Byron York supplements Scott’s observations on, and questions about, the attempted terrorist attack on Portland immediately below by pointing out that “Politically correct Portland rejected feds who saved city from terrorist attack”:
What is ironic is that the operation that found and stopped Mohamud is precisely the kind of law enforcement work that Portland’s leaders, working with the American Civil Liberties Union, rejected during the Bush years. In April 2005, the Portland city council voted 4 to 1 to withdraw Portland city police officers from participating in the FBI’s Joint Terrorism Task Force. Mayor Tom Potter said the FBI refused to give him a top-secret security clearance so he could make sure the officers weren’t violating state anti-discrimination laws that bar law enforcement from targeting suspects on the basis of their religious or political beliefs.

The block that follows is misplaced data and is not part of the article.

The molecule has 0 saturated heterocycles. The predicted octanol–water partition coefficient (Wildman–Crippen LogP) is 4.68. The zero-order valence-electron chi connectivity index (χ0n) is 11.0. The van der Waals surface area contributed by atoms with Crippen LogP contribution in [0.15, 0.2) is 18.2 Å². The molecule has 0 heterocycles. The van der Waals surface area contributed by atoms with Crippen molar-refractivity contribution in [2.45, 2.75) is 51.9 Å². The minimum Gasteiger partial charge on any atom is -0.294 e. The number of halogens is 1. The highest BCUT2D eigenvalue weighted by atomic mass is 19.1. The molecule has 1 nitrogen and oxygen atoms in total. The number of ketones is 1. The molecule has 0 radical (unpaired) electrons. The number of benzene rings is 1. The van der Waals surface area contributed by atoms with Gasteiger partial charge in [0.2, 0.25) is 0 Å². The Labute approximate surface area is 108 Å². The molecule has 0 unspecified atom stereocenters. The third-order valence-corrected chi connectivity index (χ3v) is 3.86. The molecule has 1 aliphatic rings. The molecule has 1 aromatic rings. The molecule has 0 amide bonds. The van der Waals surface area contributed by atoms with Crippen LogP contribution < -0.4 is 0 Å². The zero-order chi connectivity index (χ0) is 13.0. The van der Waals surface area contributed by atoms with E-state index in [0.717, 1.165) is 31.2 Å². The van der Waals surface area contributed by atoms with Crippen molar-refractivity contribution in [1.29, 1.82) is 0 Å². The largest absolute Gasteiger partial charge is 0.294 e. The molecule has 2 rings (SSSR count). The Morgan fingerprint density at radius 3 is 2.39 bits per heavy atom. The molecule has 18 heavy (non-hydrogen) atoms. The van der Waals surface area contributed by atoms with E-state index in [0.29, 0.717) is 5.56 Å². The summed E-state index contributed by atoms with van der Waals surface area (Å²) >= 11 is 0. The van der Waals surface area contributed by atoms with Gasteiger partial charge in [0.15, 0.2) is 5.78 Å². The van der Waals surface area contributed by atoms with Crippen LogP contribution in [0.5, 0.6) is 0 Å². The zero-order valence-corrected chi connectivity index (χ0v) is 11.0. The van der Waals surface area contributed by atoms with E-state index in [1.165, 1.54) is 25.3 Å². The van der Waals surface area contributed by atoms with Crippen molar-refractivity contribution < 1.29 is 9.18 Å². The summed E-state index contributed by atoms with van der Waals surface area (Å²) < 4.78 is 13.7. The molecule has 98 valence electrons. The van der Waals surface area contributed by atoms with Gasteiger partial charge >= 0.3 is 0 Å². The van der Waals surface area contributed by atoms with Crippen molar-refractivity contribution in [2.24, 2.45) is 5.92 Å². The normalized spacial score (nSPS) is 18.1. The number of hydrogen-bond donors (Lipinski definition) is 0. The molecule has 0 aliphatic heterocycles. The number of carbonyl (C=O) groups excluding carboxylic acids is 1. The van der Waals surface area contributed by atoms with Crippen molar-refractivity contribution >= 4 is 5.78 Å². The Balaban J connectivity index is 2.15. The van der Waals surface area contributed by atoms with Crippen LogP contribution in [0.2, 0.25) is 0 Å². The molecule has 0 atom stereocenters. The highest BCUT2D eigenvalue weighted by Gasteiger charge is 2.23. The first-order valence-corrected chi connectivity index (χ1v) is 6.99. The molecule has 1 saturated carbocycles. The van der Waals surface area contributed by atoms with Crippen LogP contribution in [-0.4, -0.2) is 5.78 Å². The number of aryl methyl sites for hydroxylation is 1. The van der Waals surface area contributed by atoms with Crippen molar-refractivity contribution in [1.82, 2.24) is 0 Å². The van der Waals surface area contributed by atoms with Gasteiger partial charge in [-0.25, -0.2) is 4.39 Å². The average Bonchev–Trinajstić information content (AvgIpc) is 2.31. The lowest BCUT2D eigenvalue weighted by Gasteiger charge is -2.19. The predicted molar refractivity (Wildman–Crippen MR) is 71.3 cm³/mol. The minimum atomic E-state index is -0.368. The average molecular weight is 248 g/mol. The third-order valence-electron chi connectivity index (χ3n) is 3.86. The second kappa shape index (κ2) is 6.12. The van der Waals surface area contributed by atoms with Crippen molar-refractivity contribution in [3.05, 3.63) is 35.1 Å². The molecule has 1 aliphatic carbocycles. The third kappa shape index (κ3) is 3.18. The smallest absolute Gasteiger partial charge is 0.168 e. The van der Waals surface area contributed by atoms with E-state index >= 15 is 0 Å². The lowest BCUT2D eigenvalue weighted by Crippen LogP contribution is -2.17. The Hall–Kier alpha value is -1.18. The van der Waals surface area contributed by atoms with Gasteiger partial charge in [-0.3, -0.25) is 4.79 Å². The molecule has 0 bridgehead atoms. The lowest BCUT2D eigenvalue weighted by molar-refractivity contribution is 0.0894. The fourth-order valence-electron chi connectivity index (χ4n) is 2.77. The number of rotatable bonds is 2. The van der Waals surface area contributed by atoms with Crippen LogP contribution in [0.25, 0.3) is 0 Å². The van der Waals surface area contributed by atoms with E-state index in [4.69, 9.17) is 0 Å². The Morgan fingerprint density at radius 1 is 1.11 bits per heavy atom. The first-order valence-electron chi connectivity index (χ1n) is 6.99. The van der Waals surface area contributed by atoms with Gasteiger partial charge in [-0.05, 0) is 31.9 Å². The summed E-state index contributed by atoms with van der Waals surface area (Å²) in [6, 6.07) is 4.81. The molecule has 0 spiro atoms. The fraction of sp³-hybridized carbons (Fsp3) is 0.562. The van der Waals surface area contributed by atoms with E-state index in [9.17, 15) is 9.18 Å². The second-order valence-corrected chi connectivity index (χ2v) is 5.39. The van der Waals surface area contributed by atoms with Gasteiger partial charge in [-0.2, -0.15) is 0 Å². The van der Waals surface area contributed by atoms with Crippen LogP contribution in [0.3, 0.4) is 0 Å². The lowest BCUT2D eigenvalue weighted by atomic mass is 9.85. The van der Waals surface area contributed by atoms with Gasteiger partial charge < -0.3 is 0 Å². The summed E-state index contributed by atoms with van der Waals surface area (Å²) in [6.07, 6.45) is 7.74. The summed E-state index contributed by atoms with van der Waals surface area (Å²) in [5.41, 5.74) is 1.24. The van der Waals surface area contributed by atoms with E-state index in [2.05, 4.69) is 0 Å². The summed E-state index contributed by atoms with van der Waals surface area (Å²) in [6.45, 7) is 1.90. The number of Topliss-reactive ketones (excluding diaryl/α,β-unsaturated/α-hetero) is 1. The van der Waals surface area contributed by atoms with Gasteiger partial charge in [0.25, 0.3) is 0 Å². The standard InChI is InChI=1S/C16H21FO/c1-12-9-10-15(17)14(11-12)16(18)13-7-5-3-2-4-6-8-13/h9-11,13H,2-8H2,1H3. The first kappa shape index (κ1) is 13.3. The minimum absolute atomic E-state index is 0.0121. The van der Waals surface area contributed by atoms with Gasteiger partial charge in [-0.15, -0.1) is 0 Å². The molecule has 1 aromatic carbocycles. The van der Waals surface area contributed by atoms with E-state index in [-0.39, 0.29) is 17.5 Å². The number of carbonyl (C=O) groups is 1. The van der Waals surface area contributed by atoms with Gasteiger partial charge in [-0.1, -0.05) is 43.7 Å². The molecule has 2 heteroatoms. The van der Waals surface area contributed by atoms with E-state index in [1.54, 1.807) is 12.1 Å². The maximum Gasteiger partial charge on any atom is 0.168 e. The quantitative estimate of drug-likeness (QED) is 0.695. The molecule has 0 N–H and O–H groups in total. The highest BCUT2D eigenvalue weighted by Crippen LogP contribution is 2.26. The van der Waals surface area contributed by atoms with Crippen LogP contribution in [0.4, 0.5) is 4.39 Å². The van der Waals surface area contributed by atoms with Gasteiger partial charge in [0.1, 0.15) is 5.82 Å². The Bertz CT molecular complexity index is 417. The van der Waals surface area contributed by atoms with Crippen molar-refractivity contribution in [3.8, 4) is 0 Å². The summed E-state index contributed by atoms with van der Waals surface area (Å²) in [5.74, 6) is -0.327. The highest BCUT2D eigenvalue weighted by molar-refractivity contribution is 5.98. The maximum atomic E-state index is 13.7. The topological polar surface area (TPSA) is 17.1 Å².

Other city leaders agreed. “Here in Portland, we are not willing to give up individual liberties in order to have a perception of safety,” said city commissioner Randy Leonard. “It’s important for cities to know how their police officers are being used.”
Following Mohamed Mohamud’s attempted murder of thousands of Portland’s citizens–including at least one city Commissioner, who took his family to the tree lighting ceremony–current Mayor Sam Adams says he “might ask the city council to reconsider the decision to pull out of the Joint Terrorism Task Force. Has Mohamud’s attempt convinced Adams that Portland was wrong to disdain cooperating with the feds? Of course not!
Because he now realizes the city was wrong? Not at all. “[Adams] stressed that he has much more faith in the Obama administration and the leadership of the U.S. Attorney’s office now than he did in 2005,” the paper reported.
Portland’s city fathers are testing the limits of partisanship. Whether they are willing to help save their own inhabitants (and themselves) from mass murder depends on the partisan affiliation of the occupant of the White House. Portland’s voters might want to have a say in that judgment.